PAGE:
The last few years have been very much better than that. Thank goodness. In fact, improving my chances of sleep was the first way that I chose to tackle my bi-polar, as I’m one of those people that prefers not to treat my condition with anti-depressants. My sleep pattern did improve somewhat with the medication, and so did my sleep cycle, so that I was sleeping in longer periods at night and relying less on shorter naps during the day.

There must be studies, I suppose correlating mental health and sleep, and creativity and sleep, and I guess some of us sit in the middle of that venn diagram, and, maybe, just maybe, we’re the luckiest of them all.

Just after Christmas, we visited friends and were introduced to Madlen, who, in turn,  introduced me to the Sleep Cycle app for my i-phone. I’ve been playing with it ever since, and I often recommend it to people, particularly after conversations about sleep.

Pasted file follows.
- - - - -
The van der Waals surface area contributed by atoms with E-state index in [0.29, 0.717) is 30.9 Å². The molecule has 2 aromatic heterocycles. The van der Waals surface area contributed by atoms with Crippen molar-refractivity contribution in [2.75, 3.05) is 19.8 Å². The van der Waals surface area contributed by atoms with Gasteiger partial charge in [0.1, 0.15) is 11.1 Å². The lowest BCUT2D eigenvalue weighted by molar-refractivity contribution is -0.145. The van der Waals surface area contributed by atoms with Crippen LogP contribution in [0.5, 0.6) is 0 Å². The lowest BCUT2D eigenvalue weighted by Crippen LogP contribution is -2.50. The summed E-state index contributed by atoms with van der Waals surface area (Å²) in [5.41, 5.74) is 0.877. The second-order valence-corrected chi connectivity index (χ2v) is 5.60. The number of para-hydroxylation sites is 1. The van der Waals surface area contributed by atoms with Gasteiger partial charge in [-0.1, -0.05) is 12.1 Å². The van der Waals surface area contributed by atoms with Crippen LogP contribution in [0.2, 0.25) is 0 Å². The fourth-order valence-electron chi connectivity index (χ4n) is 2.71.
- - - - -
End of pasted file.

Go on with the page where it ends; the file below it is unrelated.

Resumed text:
I treat SleepCycle like a game or a toy. My readings are wildly inconsistent, and the graphs produced by the app are wonderfully all over the place; according to SleepCycle, I haven’t once managed to sleep for more than an hour or two at a time, I rarely stay deeply asleep for more than  a single hour, and I haven’t hit REM sleep once, not in ten months of using the app on and off... If I am to believe Sleep Cycle I simply do not REM sleep... not ever!

I stopped watching clocks years ago; there isn’t any point, and the time just drags on interminably. Last night, I didn’t really sleep, so I did what I do; I tried to relax, to rest. I lay in the dark. I let my mind wander through its junk for a while. I drank a glass of water and went for a pee. I turned on the little, portable dvd player I keep on my bedside table and stuck a phone bud in my ear to watch old episodes of House (always something familliar, never anything new). I tried not to wait for sleep. I tried not to wait for the dawn. I tried to live in those moments as I might live in any other moments, but peacefully, restfully, without concern, without the worry that time spent awake in the night had, somehow to be paid for.

Sleeplessness can be a burden and restfulness can be part of the cure, and I still try to believe that one sleepless night is an aberration, that I’m bound to sleep tomorrow night. Who knows, tonight, that might just prove to be the truth.